The stratigraphy of Esja is described and the chronology of the succession established by means of the geomagnetic time scale. The Esja volcanic succession is about 2.4km thick, and comprises olivine tholeiites (25%), tholeiites (68%), basaltic andesites (5%), icelandites and rhyolites (2%). Volcanism was active in the Esja region for just over one million years, and during this time span, .at least ten glaciations occurred in the region. The stratigraphic succession is therefore characterized by sequences of lava flows intercalated, at intervals, by thick subglacial hyaloclastite units. Two central volcanoes were active in the Esja region; the Kjalarnes volcano was active for about 0.6 million years and was succeeded after a short interval by the Stardalur volcano, which remained active for about 0.3 million years. Flood-basalt volcanism was concomitant with the central volcanism, and most of the olivine tholeiites are considered to have been erupted in fissures and shield volcanoes unrelated to the central volcanoes. Igneous activity apparently migrated eastwards with time, reflecting the westward crustal drift away from the active volcanic zone, which is a subaerial extension of the mid-Atlantic ridge. The volcanics are tilted and downfaulted towards the east. The irregular topography created by the glaciations in Esja repeatedly prevented lavas erupted in the active volcanic zone from spreading over the tectonically less active neighbour- hood, thus producing angular unconformities in the stratigraphic succession from which the tectonic history of the region can be read. The Esja evidence suggests that tectonic activity is chiefly restricted to the active volcanic zone, and that the crust becomes tectonically inactive soon after it has drifted away from the active zone. Intrusive activity in Esja can be divided into three phases. The oldest dykes in the region trend N 25°E and contemporaneous sheets dip towards the Kjalarnes peninsula, where the intrusive activity culminated in the formation of a multiple dolerite sheet. This intrusion may have been preceded by a caldera collapse in the Kjalarnes area. After the intrusion of the Kjalarnes dolerites the regional trend of dykes changed to N 40°E, and a narrow dyke swarm (representing up to 20% dilation) cut across the Kjalarnes central volcano. The dyke swarm was succeeded by cone sheets focussing to the south of Leidhamrar, and the second phase culminated in the intrusion of large dolerite sheets in Þverfell and Lauganípa. Following a brief interval, during which flood-basalt volcanism was dominant in Esja, the Stardalur central volcano became active and, during its life span, minor intrusions were predominantly in sheet form. Caldera collapse in the Stardalur volcano was followed by the intrusion of basic cone sheets, large dolerite sheets, a sill and finally a laccolith within the caldera. Long after the caldera had been filled the caldera fault zone dominated over the regional fault pattern at depth so that basic and acid volcanics alike were erupted concentrically with and parasitically to the Stardalur caldera. Large dolerite intrusions in Esja are found chiefly within or at the boundaries of the thick hyaloclastite units, and there is evidence of dykes cutting straight through lava successions, but spreading out laterally to form sill-like bodies once they enter the less coherent hyaloclastites. A survey of the literature shows that the majority of large basic intrusions .in Iceland are accommodated in relatively soft and "structureless" host rocks, such as tuffaceous hyaloclastites, sediments, vent and caldera agglomerates, hydrothermally propylitized lavas, and "hot" and still partly liquid acid intrusive material. The majority of the large intrusions are in the form of inclined sheets, but sills and laccoliths are formed when the intrusions are emplaced at shallow levels (perhaps less than 1km) in the crust. The coincidence of central volcanoes having a great bulk of shallow level intrusions, with positive gravity anomalies, and the sites of shallow depth to layer 3 in Iceland strongly suggests that crustal layer 3 consists mostly of basic intrusions. A comparison of the densities of primary and secondary minerals of tholeiitic rocks suggests that infilling of vesicles of porous basalt lavas by secondary minerals will not make the rock as dense as a non-porous rock of the same composition. The estimated density difference of 0.2g/cm3 between crustal layers 2 and 3 can apparently not be ascribed to secondary alteration of subaerial lavas, but can readily be explained by a transition from altered lavas to non-porous intrusives. It is proposed that the sharp boundary between layers 2 and 3 results from the lavas at the base of layer 2 reaching a degree of alteration at which the rock becomes sufficiently incoherent to accommodate large basic intrusions. The "metamorphic boundary" proposed by Pálmason (1971) to explain the correlation between the thermal gradient and depth to layer 3 in Iceland is not therefore primarily a density boundary, but a boundary at which the lavas loose their strength as a result of alteration and host voluminous dense intrusives. The large scale features of crustal layer 3 in Iceland can be explained within the framework of this model. There is a complete range in composition from olivine tholeiites to rhyolites in the Esja volcanic succession, and the majority of the rocks contain some phenocrysts. Crystal fractionation appears to be a feasible mechanism to explain the chemical variation within at least the basaltic rocks in Esja, but whether the intermediate and acid rocks are formed by extensive fractionation or by partial melting of crustal material cannot be answered. The apparent coincidence in time of the emplacement of large basic intrusives and the commencement of intermediate and acid volcanism in eastern Esja may suggest that the rise of voluminous basic magmas has raised the thermal gradient sufficiently to produce the intermediate and acid rocks by partial melting at the base of the crust. Positive gravity anomalies associated with the Kjalarnes and Stardalur central volcanoes are attributed to high level intrusives in the core regions of the two centres. Specific gravity measurements of the chemically analysed rocks from Esja show a range of densities from about 2.5 (rhyolite) to about 3.15g/cm3 (olivine tholeiite). Local gravity anomalies commonly found associated with central volcanoes are probably due both to local concentrations of rocks of different chemistry and to a high percentage of intrusives. A comparison of the average density of the crust in eastern Iceland and that of the crust on the Iceland-Faeroe ridge suggests that a considerable part of the negative Bouguer gravity anomaly of Iceland (Einarsson 1954) can be explained in terms of geochemical differences between the volcanics of Iceland and those of the surrounding areas. The similarity of the gravity profiles from the aseismic Iceland-Faeroe ridge and from the active Reykjanes ridge to the centre of Iceland suggests that, if a hot spot contributes to the bowl-shaped gravity anomaly of Iceland (Bott et al 1971), then it is not connected with layer 4 under the Reykjanes ridge. A positive magnetic anomaly associated with the Stardalur caldera is explained in terms of a thick pile of normal polarity eruptives within the caldera being surrounded essentially by reverse polarity eruptives. The combined effects of a high magnetite content (which may be caused by unusually high partial pressure of oxygen in the melt) and a high palaeofield strength may cause the very high magnetic intensity of lavas, which give rise to a sharp maximum within the Stardalur magnetic anomaly. Assuming a common cause for three other strong magnetic anomalies, which, with Stardalur, lie on a straight line and are separated regularly in space and time, the possibility of a mantle controlled "high partial pressure of oxygen spot" migrating at half the spreading speed along the spreading axis is discussed.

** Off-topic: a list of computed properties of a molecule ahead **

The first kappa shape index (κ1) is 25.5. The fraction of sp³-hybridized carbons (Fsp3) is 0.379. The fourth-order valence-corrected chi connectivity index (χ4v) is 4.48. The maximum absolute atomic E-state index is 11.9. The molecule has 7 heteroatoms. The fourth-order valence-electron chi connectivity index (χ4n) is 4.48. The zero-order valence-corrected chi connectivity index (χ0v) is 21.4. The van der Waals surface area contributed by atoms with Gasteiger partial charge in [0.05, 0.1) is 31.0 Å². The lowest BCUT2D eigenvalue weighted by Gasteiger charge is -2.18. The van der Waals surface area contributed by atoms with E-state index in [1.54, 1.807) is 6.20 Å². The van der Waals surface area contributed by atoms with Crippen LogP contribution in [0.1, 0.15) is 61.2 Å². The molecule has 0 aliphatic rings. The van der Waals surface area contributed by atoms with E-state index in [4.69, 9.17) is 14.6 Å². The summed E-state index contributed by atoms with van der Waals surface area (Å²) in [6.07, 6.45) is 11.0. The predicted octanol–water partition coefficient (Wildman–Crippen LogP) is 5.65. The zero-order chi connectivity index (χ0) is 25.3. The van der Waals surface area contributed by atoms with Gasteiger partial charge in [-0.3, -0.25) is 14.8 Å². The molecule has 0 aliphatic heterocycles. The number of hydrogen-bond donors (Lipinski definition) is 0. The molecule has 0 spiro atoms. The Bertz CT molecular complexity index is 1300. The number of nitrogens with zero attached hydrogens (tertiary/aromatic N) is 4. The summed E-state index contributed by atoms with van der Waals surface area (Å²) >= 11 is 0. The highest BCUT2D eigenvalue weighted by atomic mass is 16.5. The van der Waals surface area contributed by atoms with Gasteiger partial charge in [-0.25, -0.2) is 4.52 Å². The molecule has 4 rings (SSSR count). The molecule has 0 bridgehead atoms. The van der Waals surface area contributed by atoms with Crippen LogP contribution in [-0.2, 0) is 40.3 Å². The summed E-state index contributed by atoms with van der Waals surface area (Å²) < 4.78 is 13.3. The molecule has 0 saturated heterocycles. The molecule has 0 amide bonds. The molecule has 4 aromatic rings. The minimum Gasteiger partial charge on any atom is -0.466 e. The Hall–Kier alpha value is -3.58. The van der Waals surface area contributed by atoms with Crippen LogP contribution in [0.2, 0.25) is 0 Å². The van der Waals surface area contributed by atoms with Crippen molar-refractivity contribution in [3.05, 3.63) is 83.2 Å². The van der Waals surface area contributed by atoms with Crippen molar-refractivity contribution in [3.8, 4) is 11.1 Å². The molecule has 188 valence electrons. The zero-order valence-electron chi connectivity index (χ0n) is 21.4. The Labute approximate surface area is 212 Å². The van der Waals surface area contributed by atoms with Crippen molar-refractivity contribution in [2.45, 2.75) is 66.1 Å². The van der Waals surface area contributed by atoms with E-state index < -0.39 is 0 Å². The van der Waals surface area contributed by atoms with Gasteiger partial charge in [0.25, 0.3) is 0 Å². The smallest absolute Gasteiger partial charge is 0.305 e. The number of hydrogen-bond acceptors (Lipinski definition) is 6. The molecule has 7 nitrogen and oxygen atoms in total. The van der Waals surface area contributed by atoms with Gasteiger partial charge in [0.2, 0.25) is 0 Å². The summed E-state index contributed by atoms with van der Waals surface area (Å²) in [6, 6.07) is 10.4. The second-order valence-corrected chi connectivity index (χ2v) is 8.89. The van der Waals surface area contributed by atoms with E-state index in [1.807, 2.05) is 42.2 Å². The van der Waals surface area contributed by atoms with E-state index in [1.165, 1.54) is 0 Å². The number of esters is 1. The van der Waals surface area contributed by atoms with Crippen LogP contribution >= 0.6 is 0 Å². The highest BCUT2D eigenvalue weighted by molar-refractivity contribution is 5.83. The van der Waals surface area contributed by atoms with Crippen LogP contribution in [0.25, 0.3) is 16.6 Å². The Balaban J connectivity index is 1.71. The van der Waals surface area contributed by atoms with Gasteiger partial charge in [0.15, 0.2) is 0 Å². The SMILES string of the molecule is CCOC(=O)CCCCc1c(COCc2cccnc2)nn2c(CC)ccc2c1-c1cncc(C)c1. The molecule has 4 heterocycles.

Supervisor: Not available Sponsor: Not available
Qualification Name: Thesis (Ph.D.) Qualification Level: Doctoral
EThOS ID: uk.bl.ethos.255892  DOI: Not available
Keywords: Geology